Blinded by the Viking Sunstones

A Viking Ship. Not the one you might expect, but wait and see.

So, there’s these sun­stones that some people think Vikings could have used to nav­ig­ate to America. It’s pos­sible though the evid­ence is weak.

A Viking Ship. Not the one you might expect, but wait and see. Photo by Eoghan O’Lionnain

A few months back there was a paper where the phys­ics was sound but the his­tor­ical con­text was lack­ing. Today the news is a new paper, A depol­ar­izer as a pos­sible pre­cise sun­stone for Viking nav­ig­a­tion by polar­ized sky­light. My prob­lem with the earlier paper was that while the phys­ics made sense, there was no real attempt at his­tor­ical con­text. This paper is different.

The test crys­tal from Ropars et al. 2011.

The Alderney Stone, from Ropars et al. 2011.

A depol­ar­izer as a pos­sible pre­cise sun­stone for Viking nav­ig­a­tion by polar­ized sky­light is not a paper about Viking nav­ig­a­tion at all. It’s about tests on a sun­stone found on an Elizabethan ship by Alderney. Update 15 Nov 2001. It’s about tests on a piece of Icelandic spar that the authors have used as a sub­sti­tute for the Alderney stone. The paper doesn’t describe the meth­ods used to ensure the sub­sti­tute was a good proxy for the ori­ginal. I’ve included the images of the ori­ginal and the test stone. I can see some super­fi­cial dif­fer­ences and more dis­cus­sion of how the test stone was pre­pared could have been help­ful. The phys­ics is lovely and makes sense, but this paper on Tudor nav­ig­a­tion doesn’t cite any research on Tudor navigation.

The argu­ment is this:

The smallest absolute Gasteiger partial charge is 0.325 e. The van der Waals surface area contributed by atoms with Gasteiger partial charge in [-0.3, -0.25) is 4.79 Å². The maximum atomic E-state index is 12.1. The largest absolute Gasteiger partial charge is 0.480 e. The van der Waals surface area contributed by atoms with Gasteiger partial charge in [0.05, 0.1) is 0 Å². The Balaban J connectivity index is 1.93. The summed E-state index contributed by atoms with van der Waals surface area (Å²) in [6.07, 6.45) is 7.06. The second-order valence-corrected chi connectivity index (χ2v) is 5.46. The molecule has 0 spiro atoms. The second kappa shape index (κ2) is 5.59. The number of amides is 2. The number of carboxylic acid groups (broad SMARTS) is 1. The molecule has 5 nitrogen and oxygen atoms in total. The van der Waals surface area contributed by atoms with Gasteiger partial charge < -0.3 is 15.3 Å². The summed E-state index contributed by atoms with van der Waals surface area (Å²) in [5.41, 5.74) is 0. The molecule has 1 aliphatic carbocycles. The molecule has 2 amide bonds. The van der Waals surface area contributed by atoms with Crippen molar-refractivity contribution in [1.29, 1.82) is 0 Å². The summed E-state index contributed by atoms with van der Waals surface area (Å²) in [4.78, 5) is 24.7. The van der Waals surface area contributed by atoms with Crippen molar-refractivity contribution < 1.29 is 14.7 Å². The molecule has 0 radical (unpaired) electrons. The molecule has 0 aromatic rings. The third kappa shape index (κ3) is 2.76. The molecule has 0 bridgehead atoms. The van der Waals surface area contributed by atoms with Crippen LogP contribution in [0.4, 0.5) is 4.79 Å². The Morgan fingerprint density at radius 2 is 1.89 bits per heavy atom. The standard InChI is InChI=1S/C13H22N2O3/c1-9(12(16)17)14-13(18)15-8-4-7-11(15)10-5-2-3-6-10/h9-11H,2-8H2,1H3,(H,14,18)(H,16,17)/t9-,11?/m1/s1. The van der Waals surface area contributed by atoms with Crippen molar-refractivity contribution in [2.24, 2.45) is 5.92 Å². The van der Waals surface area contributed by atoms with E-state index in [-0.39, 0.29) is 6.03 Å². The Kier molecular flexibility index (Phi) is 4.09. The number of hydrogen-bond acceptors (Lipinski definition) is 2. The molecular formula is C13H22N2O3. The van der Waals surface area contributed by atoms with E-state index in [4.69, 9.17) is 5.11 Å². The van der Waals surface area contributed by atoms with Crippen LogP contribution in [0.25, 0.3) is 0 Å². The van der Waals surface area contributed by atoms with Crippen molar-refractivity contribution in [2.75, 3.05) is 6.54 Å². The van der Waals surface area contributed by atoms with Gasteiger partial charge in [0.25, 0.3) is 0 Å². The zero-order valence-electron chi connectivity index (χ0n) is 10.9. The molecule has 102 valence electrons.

1. If you place some­thing with a small hole in front of the Alderney sun­stone two areas of light appear.
  2. By get­ting the areas to the same bright­ness you can work out where the sun is.
  3. That might have been use­ful in Elizabethan times because can­nons can deflect mag­netic compasses.
  4. But we’ve not checked any his­tor­ical records to see how Tudor sail­ors coped with that, nor if our made-up hole thing has any his­tor­ical evid­ence for it
  5. Because sun­stones means Vikings! VIKINGS I TELL YOU!

Now, if you’re inter­ested in the optics of cal­cite, this is a good paper — but why would you be inter­ested in the optics of cal­cite? The only obvi­ous reason I can think of is his­tor­ical. And a paper that tackles a his­tor­ical prob­lem by pretty much ignor­ing the his­tor­ical period your arte­fact comes from seems to me to be eccentric.

Anyway, if you were sail­ing in north­ern lat­it­udes and you couldn’t see the sun due to mist, but the light was bright enough for polar­isa­tion to be detect­able, then you could use this device to loc­ate the dir­ec­tion of the sun. The sun­stones would have to be bet­ter polar­isers than the fil­ters I use for my cam­era, because I can’t detect any notice­able polar­isa­tion in the over­cast sky today. Once you have a dir­ec­tion, with no time or alti­tude for the obser­va­tion, what are you going to do with that?

The cov­er­age I’ve seen at the Guardian and at the BBC, is cred­ited to two good sci­ence journ­al­ists, yet neither has con­tac­ted a Tudor or Viking his­tor­ian for their opin­ion. This baffles me.

Update 3rd Nov 2011: Wired / ScienceNow do report that no sun­stone has been found with a Viking ship­wreck or set­tle­ment. They also have an inde­pend­ent expert com­ment­ing on the pos­sib­il­it­ies of Tudor nav­ig­a­tion. Unfortunately it’s a bio­lo­gist on the dif­fi­culty of sight­ing from a Viking ship.

Is there some­thing clever about the paper I’ve overlooked?

Photo: Viking Line by Eoghan O’Lionnain. Licenced under a Creative Commons BY-SA licence.